`Tens of billions` of habitable worlds in Milky Way
London: Astronomers hunting for rocky planets with the right temperature to support life estimate there may be tens of billions of them in our galaxy alone.
A European team said on Wednesday that about 40 percent of red dwarf stars - the most common type in the Milky Way - have a so-called "super-Earth" planet orbiting in a habitable zone that would allow water to flow on the surface.
Since there are around 160 billion red dwarfs in the Milky Way, the number of worlds that are potentially warm enough and wet enough to support life is enormous.
Xavier Bonfils of the Institute of Planetology and Astrophysics in Grenoble, the leader of the team, said the 40 percent figure was at the high end of what had been expected and the finding underscored the prevalence of small rocky planets.
His team is the first to calculate the number of super-Earths - planets with a mass between one and 10 times the Earth - in such habitable zones, although previous research has found the Milky Way to be awash with planets.
Red dwarfs, which are faint and cool compared to the Sun, account for around 80 percent of the stars in the Milky Way.
After studying 102 of these stars in the southern skies using a European Southern Observatory telescope in Chile, Bonfils and colleagues found rocky planets were far more common than massive gas giants like Jupiter and Saturn in our solar system.
However, the rocky worlds spinning around red dwarfs are not necessarily cosy places for alien forms of life.
Because reds dwarfs are much cooler than the sun, any planets with liquid water will need to be orbiting much closer to the star than the Earth is from the Sun. That may mean they are bathed in damaging X-ray and ultraviolet radiation.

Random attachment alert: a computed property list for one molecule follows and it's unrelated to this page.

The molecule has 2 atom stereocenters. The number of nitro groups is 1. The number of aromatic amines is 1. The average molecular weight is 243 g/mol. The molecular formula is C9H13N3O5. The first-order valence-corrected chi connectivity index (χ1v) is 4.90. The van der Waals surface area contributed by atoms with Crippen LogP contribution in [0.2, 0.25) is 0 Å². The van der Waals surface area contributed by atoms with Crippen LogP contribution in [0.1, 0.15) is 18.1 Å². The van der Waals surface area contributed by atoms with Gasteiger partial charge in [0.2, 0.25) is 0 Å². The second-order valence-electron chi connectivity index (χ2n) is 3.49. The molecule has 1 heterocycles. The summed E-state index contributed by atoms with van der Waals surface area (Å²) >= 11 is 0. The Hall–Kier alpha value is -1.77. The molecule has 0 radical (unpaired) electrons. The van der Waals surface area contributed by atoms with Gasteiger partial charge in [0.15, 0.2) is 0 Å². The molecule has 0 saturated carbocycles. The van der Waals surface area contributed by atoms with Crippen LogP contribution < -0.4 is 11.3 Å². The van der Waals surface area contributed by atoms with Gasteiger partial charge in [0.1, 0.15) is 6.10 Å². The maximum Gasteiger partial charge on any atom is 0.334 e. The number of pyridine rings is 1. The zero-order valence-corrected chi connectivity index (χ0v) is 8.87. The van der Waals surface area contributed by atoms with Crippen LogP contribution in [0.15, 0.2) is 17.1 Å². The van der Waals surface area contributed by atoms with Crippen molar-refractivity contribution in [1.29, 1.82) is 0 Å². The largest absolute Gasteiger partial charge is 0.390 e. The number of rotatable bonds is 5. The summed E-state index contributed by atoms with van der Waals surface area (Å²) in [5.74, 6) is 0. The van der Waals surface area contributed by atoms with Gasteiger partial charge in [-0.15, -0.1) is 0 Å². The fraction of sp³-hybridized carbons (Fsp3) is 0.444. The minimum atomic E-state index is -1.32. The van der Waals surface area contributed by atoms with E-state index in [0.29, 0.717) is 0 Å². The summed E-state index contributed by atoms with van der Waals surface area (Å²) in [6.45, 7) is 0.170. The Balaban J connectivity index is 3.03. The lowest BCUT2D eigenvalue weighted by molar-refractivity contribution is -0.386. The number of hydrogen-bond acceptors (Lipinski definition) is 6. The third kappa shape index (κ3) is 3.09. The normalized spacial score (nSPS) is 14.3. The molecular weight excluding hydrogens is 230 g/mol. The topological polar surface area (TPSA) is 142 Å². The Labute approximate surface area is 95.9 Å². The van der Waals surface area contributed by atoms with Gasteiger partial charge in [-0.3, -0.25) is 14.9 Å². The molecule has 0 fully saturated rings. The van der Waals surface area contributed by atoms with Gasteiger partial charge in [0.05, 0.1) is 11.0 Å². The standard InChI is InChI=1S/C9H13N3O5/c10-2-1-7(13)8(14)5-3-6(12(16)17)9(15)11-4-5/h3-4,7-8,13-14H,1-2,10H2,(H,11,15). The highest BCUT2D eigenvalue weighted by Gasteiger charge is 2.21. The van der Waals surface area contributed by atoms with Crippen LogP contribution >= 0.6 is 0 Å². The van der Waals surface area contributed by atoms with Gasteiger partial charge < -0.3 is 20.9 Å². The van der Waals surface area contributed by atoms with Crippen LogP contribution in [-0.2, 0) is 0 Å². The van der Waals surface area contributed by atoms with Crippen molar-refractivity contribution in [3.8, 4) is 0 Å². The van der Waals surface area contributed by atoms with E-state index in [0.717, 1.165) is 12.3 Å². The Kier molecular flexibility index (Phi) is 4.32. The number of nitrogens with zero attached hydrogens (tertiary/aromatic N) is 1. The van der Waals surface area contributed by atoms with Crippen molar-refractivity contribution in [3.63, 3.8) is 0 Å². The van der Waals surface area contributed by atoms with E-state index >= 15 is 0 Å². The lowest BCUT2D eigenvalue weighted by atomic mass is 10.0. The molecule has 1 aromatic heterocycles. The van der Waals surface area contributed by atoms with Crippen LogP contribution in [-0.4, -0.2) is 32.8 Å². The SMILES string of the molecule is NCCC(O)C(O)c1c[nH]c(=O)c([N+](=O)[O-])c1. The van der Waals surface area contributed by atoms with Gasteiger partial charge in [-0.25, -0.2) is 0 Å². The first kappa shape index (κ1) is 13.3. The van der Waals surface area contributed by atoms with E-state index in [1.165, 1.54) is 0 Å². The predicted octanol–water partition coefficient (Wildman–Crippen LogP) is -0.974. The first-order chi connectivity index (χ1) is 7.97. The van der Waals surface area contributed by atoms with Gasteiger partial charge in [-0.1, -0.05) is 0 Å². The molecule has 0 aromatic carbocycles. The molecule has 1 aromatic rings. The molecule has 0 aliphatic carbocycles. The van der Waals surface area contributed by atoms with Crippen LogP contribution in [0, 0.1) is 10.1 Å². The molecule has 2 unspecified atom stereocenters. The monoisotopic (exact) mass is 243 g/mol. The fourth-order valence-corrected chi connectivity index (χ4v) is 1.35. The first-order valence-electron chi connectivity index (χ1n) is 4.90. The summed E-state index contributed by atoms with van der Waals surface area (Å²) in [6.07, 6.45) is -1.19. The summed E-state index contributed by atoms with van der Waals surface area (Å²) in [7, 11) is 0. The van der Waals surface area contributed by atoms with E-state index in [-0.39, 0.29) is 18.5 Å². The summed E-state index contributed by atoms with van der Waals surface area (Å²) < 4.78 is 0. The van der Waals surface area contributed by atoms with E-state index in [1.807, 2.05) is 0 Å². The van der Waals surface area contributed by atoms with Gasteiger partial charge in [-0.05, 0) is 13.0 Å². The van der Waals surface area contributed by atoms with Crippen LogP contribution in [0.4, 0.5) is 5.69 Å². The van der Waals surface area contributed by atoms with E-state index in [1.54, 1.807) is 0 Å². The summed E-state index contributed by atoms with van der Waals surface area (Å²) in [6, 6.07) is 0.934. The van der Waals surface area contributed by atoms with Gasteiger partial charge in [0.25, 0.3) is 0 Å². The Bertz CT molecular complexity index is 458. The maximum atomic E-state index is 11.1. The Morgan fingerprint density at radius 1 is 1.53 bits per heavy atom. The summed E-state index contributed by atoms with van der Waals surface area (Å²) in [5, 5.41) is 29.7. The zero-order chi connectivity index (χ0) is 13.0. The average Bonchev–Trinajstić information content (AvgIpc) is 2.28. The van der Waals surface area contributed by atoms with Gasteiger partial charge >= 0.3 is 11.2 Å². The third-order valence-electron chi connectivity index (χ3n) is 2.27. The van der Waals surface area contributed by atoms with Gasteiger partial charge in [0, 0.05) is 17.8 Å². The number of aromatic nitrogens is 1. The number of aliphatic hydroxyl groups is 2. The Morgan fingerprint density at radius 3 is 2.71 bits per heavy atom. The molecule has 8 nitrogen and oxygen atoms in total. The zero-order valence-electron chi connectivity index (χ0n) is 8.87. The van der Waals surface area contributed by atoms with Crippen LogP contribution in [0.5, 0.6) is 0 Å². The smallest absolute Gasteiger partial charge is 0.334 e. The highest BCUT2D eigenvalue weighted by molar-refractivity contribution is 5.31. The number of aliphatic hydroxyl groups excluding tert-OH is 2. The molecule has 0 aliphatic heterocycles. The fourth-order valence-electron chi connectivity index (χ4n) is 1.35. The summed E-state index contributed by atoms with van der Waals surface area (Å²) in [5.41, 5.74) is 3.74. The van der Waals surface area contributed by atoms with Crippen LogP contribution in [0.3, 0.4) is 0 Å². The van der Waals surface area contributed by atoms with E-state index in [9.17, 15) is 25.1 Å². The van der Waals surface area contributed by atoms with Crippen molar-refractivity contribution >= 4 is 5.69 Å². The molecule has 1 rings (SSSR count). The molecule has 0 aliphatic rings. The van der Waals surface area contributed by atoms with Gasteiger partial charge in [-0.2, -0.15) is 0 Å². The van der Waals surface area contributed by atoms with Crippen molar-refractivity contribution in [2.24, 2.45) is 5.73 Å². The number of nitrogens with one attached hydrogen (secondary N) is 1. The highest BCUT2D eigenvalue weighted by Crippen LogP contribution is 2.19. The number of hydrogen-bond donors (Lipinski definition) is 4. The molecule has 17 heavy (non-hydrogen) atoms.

Scientists aim to take a closer look at some of the Earth-like planets as they pass in front of nearby red dwarfs, which should yield information about their atmospheres and help in the search for possible signs of life.
The research was presented in a paper to be published in the journal Astronomy & Astrophysics.
More from India
More from World
More from Sports
More from Entertaiment
- China condemns Pakistan over Uri terror attack
- Indian- Americans launch online petition to declare Pakistan 'sponsor of terrorism'
- DNA: Analysis over who is responsible for tense condition of Kashmir after Burhan Wani's death?
- Should Pakistani artists be restricted from working in India?
- EU warns Pakistan of political and economic sanctions over atrocities in Baloch
- Onam Bumper Lottery/Kerala Thiruvonam Bumper-2016 BR-51 draw result declared - Here is the winning ticket number
- Uri attack: Israel ready to help India with cutting-edge technology to secure borders
- India's Rafale vs Pakistan's F-16: Why the French fighter jet is the best choice for dogfight
- MNS ultimatum to Pakistani actors: Leave India in 48-hour deadline
- All you need to know about Reliance JioFi at Rs 1,999 – use free data till December 31